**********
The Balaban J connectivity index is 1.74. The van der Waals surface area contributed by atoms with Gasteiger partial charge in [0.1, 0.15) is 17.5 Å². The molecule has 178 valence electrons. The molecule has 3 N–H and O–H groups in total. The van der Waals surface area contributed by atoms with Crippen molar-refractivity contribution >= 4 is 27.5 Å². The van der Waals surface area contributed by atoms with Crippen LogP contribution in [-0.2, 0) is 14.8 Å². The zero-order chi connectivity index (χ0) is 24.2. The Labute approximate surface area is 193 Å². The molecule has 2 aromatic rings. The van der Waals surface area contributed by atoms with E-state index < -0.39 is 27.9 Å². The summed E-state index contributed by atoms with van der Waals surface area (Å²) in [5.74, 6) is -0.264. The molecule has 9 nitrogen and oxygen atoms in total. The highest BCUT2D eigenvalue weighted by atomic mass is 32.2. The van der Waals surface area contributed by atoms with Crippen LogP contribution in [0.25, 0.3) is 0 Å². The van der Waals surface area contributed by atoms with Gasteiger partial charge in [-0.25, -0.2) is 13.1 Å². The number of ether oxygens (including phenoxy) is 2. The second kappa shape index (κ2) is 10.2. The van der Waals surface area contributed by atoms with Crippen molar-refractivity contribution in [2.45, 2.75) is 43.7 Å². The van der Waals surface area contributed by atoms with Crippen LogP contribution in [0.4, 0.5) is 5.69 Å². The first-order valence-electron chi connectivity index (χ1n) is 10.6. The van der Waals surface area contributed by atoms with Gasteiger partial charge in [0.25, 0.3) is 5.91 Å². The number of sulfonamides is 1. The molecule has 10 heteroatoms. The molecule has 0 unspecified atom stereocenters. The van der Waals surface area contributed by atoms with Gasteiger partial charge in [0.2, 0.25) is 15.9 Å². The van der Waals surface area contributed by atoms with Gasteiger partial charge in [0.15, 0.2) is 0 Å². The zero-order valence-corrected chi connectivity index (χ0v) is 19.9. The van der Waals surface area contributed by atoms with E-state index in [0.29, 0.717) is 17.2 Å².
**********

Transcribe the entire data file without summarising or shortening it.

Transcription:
The Balaban J connectivity index is 1.74. The van der Waals surface area contributed by atoms with Gasteiger partial charge in [0.1, 0.15) is 17.5 Å². The molecule has 178 valence electrons. The molecule has 3 N–H and O–H groups in total. The van der Waals surface area contributed by atoms with Crippen molar-refractivity contribution >= 4 is 27.5 Å². The van der Waals surface area contributed by atoms with Crippen LogP contribution in [-0.2, 0) is 14.8 Å². The zero-order chi connectivity index (χ0) is 24.2. The Labute approximate surface area is 193 Å². The molecule has 2 aromatic rings. The van der Waals surface area contributed by atoms with E-state index < -0.39 is 27.9 Å². The summed E-state index contributed by atoms with van der Waals surface area (Å²) in [5.74, 6) is -0.264. The molecule has 9 nitrogen and oxygen atoms in total. The highest BCUT2D eigenvalue weighted by atomic mass is 32.2. The van der Waals surface area contributed by atoms with Crippen LogP contribution in [0.25, 0.3) is 0 Å². The van der Waals surface area contributed by atoms with Gasteiger partial charge in [-0.25, -0.2) is 13.1 Å². The number of ether oxygens (including phenoxy) is 2. The second kappa shape index (κ2) is 10.2. The van der Waals surface area contributed by atoms with Crippen molar-refractivity contribution in [2.45, 2.75) is 43.7 Å². The van der Waals surface area contributed by atoms with Crippen LogP contribution in [0.4, 0.5) is 5.69 Å². The first-order valence-electron chi connectivity index (χ1n) is 10.6. The van der Waals surface area contributed by atoms with Gasteiger partial charge in [0.25, 0.3) is 5.91 Å². The number of sulfonamides is 1. The molecule has 10 heteroatoms. The molecule has 0 unspecified atom stereocenters. The van der Waals surface area contributed by atoms with Gasteiger partial charge in [0.2, 0.25) is 15.9 Å². The van der Waals surface area contributed by atoms with Gasteiger partial charge in [0.15, 0.2) is 0 Å². The zero-order valence-corrected chi connectivity index (χ0v) is 19.9. The van der Waals surface area contributed by atoms with E-state index in [0.29, 0.717) is 17.2 Å².